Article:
We can compute the F-1 score in the following two ways.

  1. $F_{1_{PRE, REC}} = 2 * (PRE * REC) / (PRE + REC)$

  2. $F_{1_{TP, FP, FN}} = (2 * TP) / (2 * TP + FP + FN)$

Both computes F1 score, but which one is more appropriate to use in practice to classify highly imbalanced data with binary response? I believe Sklearn python library uses the first one.Thanks!


1 Answer 1


The formulas are exactly equivalent, as you can see from the Wikipedia page. So if you want to calculate an F1 score, it doesn't matter which you choose as you get the same result.

As to being "appropriate," many who frequent this site would argue that the F1 score isn't "appropriate" in most circumstances. It is based on an arbitrary choice of a probability cutoff for making the class assignments (typically a hidden assumption of p = 0.5 for the cutoff), and it implicitly assumes that recall and precision are equally important. To deal with the latter issue, you at least should calculate the $F_{\beta}$ score when "recall is considered $\beta$ times as important as precision" (Wikipedia):

$$F_\beta = (1 + \beta^2) \cdot \frac{\mathrm{precision} \cdot \mathrm{recall}}{(\beta^2 \cdot \mathrm{precision}) + \mathrm{recall}} $$

Furthermore, all the F scores ignore the true negatives. Thus if you switch the choice of the positive class you get a different F score. Implications of that problem and suggestions for better model-assessment approaches are on this page and on many others linked from a comment on the present question. Build a good probability model based on a proper scoring rule, and only then choose a probability cutoff based on the relative costs of false-positive and false-negative decision. If you then want to report an F score, fine, but don't use it for building and assessing the model.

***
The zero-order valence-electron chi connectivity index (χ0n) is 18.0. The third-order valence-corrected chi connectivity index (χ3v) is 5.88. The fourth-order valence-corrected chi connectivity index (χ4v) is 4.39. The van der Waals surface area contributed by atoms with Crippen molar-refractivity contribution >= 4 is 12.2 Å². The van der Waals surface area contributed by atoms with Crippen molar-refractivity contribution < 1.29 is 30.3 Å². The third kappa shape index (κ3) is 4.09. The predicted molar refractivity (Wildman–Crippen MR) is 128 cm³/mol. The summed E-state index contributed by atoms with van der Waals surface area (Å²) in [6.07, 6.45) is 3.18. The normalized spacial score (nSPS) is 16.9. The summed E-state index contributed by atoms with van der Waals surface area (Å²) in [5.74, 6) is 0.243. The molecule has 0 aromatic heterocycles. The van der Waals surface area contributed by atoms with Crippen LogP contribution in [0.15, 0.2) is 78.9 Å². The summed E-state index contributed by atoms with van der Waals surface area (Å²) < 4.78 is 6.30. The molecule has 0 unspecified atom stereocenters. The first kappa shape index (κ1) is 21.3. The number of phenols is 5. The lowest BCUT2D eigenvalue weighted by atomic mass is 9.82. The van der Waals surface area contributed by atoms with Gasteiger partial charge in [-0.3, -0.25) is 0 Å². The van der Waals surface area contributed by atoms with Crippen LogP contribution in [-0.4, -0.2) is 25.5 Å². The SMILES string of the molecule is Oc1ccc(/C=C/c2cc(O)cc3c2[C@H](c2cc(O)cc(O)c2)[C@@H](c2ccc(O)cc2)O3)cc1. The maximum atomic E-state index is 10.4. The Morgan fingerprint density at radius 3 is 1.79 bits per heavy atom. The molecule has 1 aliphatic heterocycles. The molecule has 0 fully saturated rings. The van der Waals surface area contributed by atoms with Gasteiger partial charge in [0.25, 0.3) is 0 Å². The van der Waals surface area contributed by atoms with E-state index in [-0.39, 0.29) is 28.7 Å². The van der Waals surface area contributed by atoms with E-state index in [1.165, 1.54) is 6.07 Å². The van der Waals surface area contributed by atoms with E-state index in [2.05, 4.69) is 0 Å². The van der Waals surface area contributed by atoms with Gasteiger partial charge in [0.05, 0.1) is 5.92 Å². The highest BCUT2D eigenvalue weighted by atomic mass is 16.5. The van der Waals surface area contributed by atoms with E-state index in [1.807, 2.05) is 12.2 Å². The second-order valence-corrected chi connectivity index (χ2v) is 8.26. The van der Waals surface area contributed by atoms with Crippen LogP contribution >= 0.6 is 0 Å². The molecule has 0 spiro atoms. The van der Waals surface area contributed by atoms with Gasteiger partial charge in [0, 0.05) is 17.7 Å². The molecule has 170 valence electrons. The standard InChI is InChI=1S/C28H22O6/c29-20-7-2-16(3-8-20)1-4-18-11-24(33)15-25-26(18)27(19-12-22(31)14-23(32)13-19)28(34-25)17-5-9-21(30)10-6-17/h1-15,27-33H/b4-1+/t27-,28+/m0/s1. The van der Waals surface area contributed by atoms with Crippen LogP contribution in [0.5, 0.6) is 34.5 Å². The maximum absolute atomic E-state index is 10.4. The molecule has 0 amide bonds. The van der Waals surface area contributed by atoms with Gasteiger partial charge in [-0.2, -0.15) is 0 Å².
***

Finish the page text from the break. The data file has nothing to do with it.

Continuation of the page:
• $\begingroup$ I see most articles in the literature recommended to use F1 score or G-mean to evaluate the model. $\endgroup$ Commented Mar 20, 2021 at 21:59
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    $\begingroup$ I personally would say that most articles are simply wrong. Yes, I really do believe that I know better than the majority of the literature. I would very much recommend you take a look at the linked threads, Tilmann Gneiting's papers on proper scoring rules (see the tag wiki) and the arguments presented by Frank Harrell. ... $\endgroup$ Commented Mar 21, 2021 at 6:11
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    $\begingroup$ ... You will notice a pattern: people who recommend the F1 score or similar KPIs (like accuracy, sensitivity, specificity etc.) are invariably non-statisticians, e.g., data scientists who come from computer science, while the statistical experts will recommend proper scoring rules. Nothing against computer science, but the "accuracy" camp simply has never engaged with the probabilistic nature of classification. (One exception: weather forecasters have already since the 1950s assessed their forecasts using proper scoring rules, see Brier.) $\endgroup$ Commented Mar 21, 2021 at 6:13
  • $\begingroup$ @StephanKolassa Could u please tell what would be proper scoring rule? I see people has been using either g-mean or F1 score to evaluate the binary classification of imbalanced data! Do u recommend Brier score? If so, could u please provide any article to justify the use of Brier score to evaluate imbalanced data? I appreciate your time! $\endgroup$ Commented Apr 3, 2021 at 4:24
  • $\begingroup$ @Simpson'sParadox: If you use any proper scoring rule, the "problem" with unbalanced data completely disappears. See this thread. Much more information can be found in the tag wiki. As to which scoring rule to use, this thread compares the Brier and the log score. $\endgroup$ Commented Apr 3, 2021 at 6:51

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